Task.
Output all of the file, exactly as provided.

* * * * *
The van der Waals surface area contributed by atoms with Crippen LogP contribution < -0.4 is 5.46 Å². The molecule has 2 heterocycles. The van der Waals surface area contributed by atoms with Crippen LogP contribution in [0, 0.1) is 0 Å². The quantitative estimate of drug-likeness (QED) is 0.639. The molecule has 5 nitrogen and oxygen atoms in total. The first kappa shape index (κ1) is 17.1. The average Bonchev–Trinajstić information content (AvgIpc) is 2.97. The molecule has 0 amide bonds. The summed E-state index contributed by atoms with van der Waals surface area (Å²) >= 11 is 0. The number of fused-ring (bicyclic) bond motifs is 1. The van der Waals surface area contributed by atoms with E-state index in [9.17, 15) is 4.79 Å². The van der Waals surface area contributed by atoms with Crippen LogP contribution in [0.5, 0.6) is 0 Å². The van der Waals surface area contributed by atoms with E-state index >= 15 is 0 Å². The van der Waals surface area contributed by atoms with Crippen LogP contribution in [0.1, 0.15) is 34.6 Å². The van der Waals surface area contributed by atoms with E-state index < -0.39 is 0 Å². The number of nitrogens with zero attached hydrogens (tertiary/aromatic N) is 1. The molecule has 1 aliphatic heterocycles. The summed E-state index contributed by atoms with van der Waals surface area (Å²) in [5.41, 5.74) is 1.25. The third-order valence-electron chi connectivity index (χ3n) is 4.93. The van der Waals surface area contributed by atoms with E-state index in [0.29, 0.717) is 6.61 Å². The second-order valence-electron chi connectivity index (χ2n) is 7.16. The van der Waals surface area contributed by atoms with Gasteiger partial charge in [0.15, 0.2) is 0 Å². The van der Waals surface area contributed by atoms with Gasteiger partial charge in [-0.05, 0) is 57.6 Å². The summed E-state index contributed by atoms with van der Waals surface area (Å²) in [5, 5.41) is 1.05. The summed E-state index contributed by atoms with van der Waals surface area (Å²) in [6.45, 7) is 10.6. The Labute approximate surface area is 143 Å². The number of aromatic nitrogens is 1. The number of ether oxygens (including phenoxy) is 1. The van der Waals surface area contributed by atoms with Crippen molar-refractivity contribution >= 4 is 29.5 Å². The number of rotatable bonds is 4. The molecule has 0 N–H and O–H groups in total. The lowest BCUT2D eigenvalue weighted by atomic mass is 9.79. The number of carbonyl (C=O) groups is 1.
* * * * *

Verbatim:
The van der Waals surface area contributed by atoms with Crippen LogP contribution < -0.4 is 5.46 Å². The molecule has 2 heterocycles. The van der Waals surface area contributed by atoms with Crippen LogP contribution in [0, 0.1) is 0 Å². The quantitative estimate of drug-likeness (QED) is 0.639. The molecule has 5 nitrogen and oxygen atoms in total. The first kappa shape index (κ1) is 17.1. The average Bonchev–Trinajstić information content (AvgIpc) is 2.97. The molecule has 0 amide bonds. The summed E-state index contributed by atoms with van der Waals surface area (Å²) >= 11 is 0. The number of fused-ring (bicyclic) bond motifs is 1. The van der Waals surface area contributed by atoms with E-state index in [9.17, 15) is 4.79 Å². The van der Waals surface area contributed by atoms with Crippen LogP contribution in [0.5, 0.6) is 0 Å². The van der Waals surface area contributed by atoms with E-state index >= 15 is 0 Å². The van der Waals surface area contributed by atoms with Crippen LogP contribution in [0.1, 0.15) is 34.6 Å². The van der Waals surface area contributed by atoms with E-state index < -0.39 is 0 Å². The number of nitrogens with zero attached hydrogens (tertiary/aromatic N) is 1. The molecule has 1 aliphatic heterocycles. The summed E-state index contributed by atoms with van der Waals surface area (Å²) in [5.41, 5.74) is 1.25. The third-order valence-electron chi connectivity index (χ3n) is 4.93. The van der Waals surface area contributed by atoms with E-state index in [0.29, 0.717) is 6.61 Å². The second-order valence-electron chi connectivity index (χ2n) is 7.16. The van der Waals surface area contributed by atoms with Gasteiger partial charge in [0.15, 0.2) is 0 Å². The van der Waals surface area contributed by atoms with Gasteiger partial charge in [-0.05, 0) is 57.6 Å². The summed E-state index contributed by atoms with van der Waals surface area (Å²) in [5, 5.41) is 1.05. The summed E-state index contributed by atoms with van der Waals surface area (Å²) in [6.45, 7) is 10.6. The Labute approximate surface area is 143 Å². The number of aromatic nitrogens is 1. The number of ether oxygens (including phenoxy) is 1. The van der Waals surface area contributed by atoms with Crippen molar-refractivity contribution >= 4 is 29.5 Å². The number of rotatable bonds is 4. The molecule has 0 N–H and O–H groups in total. The lowest BCUT2D eigenvalue weighted by atomic mass is 9.79. The number of carbonyl (C=O) groups is 1.